Islamic State claims killing of female TV presenter in Afghanistan

JALALABAD, Afghanistan/KABUL (Reuters) - Islamic State claimed responsibility for the shooting death of a female TV presenter and women's rights activist in Afghanistan on Thursday, an attack that underscored an increasing trend of violence against journalists in the country. Malalai Maiwand, a presenter at Enikas Radio and TV in the eastern province of Nangarhar, was killed along with her driver in the attack on their vehicle in the regional capital Jalalabad, taking the total number of journalists and media workers killed this year in Afghanistan to 10.

Reuters December 11, 2020 01:10:18 IST
Islamic State claims killing of female TV presenter in Afghanistan

Islamic State claims killing of female TV presenter in Afghanistan

JALALABAD, Afghanistan/KABUL (Reuters) - Islamic State claimed responsibility for the shooting death of a female TV presenter and women's rights activist in Afghanistan on Thursday, an attack that underscored an increasing trend of violence against journalists in the country.

Malalai Maiwand, a presenter at Enikas Radio and TV in the eastern province of Nangarhar, was killed along with her driver in the attack on their vehicle in the regional capital Jalalabad, taking the total number of journalists and media workers killed this year in Afghanistan to 10.

"She was on the way to the office when the incident happened," said Attaullah Khogyani, spokesman for the provincial governor.

Nangarhar has been a hotbed of militant activity, most notably involving Islamic State, which issued its claim of responsibility via its Telegram communications channel, calling her a "pro-regime" journalist.

Maiwand, who was 25, was not the first in her family to be targeted. Five years ago, her mother, also an activist, was killed by unknown gunmen. Enikas has been targeted before, with its owner, Engineer Zalmay, kidnapped for ransom in 2018.

"With the killing of Malalai, the working field for female journalists is getting more smaller and the journalists may not dare to continue their jobs the way they were doing before," Nai, an Afghan media advocacy group, said in a statement.

Last month, Elyas Dayee, a Radio Azadi journalist, was killed in a bomb blast in the southern province of Helmand, and Yama Siawash, a former TOLOnews presenter, was killed in a similar blast in Kabul.

The Afghan government, the German Embassy, European Union delegation and Britain's ambassador condemned growing attacks on journalists and activists.

Afghan interior ministry spokesman Tariq Arian said that in the last decade and a half, the vast majority of journalists killed had been victims of Islamist Taliban militants.

International donors and governments have voiced apprehension about a possible reversal of progress on women's rights over the last two decades if the Taliban return to any sort of power with the withdrawal of foreign troops from the country scheduled next year.

The Taliban's ultra-hardline rule in 1996-2001 was marked by oppressive laws for women up until the group was toppled following a U.S.-led invasion of Afghanistan.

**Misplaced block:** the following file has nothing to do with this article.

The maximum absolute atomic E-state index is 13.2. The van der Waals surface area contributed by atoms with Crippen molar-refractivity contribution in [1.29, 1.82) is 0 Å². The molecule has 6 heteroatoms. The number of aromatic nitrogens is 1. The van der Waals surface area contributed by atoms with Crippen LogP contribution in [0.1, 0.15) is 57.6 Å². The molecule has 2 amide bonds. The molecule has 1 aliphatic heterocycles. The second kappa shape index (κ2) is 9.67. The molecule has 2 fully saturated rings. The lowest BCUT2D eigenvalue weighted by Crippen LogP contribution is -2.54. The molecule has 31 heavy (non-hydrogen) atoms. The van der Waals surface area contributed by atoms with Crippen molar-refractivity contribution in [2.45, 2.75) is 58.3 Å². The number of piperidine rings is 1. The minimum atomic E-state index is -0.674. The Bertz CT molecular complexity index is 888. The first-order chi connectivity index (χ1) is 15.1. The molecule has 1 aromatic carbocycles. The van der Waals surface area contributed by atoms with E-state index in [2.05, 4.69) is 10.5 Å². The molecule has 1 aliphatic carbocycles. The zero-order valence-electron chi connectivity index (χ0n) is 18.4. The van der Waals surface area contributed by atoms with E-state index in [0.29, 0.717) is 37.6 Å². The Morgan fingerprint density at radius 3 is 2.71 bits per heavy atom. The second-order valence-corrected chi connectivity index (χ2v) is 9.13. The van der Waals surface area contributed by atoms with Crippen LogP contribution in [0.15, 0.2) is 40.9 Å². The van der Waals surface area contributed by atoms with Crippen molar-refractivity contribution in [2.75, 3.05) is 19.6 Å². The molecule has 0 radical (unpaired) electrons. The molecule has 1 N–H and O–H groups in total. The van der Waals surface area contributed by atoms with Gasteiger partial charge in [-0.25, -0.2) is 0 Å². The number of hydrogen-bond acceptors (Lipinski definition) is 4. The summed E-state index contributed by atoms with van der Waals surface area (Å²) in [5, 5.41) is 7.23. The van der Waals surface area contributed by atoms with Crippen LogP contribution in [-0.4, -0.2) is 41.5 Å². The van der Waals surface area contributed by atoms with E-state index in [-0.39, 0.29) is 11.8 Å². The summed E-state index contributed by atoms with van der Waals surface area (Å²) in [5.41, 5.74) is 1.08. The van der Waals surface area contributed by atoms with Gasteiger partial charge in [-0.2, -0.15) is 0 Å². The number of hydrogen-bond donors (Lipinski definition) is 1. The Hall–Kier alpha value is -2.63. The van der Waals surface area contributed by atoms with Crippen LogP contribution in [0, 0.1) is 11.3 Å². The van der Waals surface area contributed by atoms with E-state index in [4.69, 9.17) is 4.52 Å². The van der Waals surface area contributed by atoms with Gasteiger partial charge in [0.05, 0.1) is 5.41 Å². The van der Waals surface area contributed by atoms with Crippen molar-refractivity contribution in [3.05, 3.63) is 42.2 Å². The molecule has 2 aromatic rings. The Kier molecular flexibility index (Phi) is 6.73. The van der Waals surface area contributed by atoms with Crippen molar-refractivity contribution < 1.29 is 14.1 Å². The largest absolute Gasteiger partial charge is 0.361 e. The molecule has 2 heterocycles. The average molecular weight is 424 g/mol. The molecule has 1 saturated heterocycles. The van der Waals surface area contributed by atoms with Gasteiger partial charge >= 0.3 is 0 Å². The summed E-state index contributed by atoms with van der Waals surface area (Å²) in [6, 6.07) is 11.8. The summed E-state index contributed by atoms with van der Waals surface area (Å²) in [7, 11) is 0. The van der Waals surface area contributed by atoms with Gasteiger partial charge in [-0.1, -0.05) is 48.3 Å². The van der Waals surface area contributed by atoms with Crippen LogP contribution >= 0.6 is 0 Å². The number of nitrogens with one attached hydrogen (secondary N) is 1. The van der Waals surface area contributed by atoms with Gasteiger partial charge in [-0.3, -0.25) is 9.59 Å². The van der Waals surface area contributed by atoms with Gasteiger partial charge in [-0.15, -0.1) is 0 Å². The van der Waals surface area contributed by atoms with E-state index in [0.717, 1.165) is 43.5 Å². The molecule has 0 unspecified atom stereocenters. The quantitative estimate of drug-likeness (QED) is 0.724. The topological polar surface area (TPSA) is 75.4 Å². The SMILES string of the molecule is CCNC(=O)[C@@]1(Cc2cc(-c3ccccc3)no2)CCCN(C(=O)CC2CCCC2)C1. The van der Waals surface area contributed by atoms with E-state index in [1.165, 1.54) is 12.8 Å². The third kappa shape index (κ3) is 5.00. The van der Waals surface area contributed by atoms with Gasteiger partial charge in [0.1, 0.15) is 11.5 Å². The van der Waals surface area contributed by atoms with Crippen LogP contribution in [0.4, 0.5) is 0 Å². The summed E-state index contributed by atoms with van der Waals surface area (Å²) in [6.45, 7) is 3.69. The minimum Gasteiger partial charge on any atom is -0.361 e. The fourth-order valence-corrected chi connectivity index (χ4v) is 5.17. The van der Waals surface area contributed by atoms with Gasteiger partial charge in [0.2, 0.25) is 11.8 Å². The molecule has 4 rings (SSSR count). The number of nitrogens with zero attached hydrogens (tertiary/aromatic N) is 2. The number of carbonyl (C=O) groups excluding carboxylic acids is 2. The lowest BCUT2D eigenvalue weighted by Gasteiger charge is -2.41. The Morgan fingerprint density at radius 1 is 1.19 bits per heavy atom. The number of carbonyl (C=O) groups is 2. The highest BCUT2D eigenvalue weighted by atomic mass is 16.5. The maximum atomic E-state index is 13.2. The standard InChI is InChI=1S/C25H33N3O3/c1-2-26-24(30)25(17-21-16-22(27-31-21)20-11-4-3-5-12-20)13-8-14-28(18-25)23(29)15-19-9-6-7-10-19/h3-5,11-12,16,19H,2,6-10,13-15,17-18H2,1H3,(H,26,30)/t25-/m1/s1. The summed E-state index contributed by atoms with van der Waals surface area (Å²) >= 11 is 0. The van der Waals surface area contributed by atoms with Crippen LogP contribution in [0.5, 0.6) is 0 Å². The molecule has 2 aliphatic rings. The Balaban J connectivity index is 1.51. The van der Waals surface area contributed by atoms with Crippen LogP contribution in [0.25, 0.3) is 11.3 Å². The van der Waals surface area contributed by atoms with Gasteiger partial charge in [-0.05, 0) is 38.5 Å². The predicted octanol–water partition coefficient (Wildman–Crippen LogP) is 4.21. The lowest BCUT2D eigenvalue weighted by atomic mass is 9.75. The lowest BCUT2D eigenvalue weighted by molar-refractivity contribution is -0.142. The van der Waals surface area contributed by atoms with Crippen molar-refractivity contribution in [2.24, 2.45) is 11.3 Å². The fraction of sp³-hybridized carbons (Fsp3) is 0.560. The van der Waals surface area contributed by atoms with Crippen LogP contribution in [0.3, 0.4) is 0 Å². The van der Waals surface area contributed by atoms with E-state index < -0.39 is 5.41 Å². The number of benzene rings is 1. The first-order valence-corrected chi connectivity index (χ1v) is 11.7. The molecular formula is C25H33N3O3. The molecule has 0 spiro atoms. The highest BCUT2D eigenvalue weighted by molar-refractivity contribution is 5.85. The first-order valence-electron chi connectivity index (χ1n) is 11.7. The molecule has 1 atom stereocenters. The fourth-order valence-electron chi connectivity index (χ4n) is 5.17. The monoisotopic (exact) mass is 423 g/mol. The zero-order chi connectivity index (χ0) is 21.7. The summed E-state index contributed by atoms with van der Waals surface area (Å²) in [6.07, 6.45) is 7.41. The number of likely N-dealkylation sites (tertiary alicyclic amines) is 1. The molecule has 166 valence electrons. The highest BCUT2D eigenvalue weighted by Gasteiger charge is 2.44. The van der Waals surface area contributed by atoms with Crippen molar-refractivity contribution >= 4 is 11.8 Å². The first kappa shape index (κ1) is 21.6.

(Reporting by Abdul Qadir Sediqi in Kabul and Ahmad Sultan in Nangarhar; Additional reporting by Hesham Abdul Khalek in Cairo; Writing by Gibran Peshimam and Mark Heinrich)

This story has not been edited by Firstpost staff and is generated by auto-feed.

Updated Date:

TAGS:

also read

France, Germany to agree to NATO role against Islamic State - sources
| Reuters
World

France, Germany to agree to NATO role against Islamic State - sources | Reuters

By Robin Emmott and John Irish | BRUSSELS/PARIS BRUSSELS/PARIS France and Germany will agree to a U.S. plan for NATO to take a bigger role in the fight against Islamic militants at a meeting with President Donald Trump on Thursday, but insist the move is purely symbolic, four senior European diplomats said.The decision to allow the North Atlantic Treaty Organization to join the coalition against Islamic State in Syria and Iraq follows weeks of pressure on the two allies, who are wary of NATO confronting Russia in Syria and of alienating Arab countries who see NATO as pushing a pro-Western agenda."NATO as an institution will join the coalition," said one senior diplomat involved in the discussions. "The question is whether this just a symbolic gesture to the United States

China's Xi says navy should become world class
| Reuters
World

China's Xi says navy should become world class | Reuters

BEIJING Chinese President Xi Jinping on Wednesday called for greater efforts to make the country's navy a world class one, strong in operations on, below and above the surface, as it steps up its ability to project power far from its shores.China's navy has taken an increasingly prominent role in recent months, with a rising star admiral taking command, its first aircraft carrier sailing around self-ruled Taiwan and a new aircraft carrier launched last month.With President Donald Trump promising a US shipbuilding spree and unnerving Beijing with his unpredictable approach on hot button issues including Taiwan and the South and East China Seas, China is pushing to narrow the gap with the U.S. Navy.Inspecting navy headquarters, Xi said the navy should "aim for the top ranks in the world", the Defence Ministry said in a statement about his visit."Building a strong and modern navy is an important mark of a top ranking global military," the ministry paraphrased Xi as saying.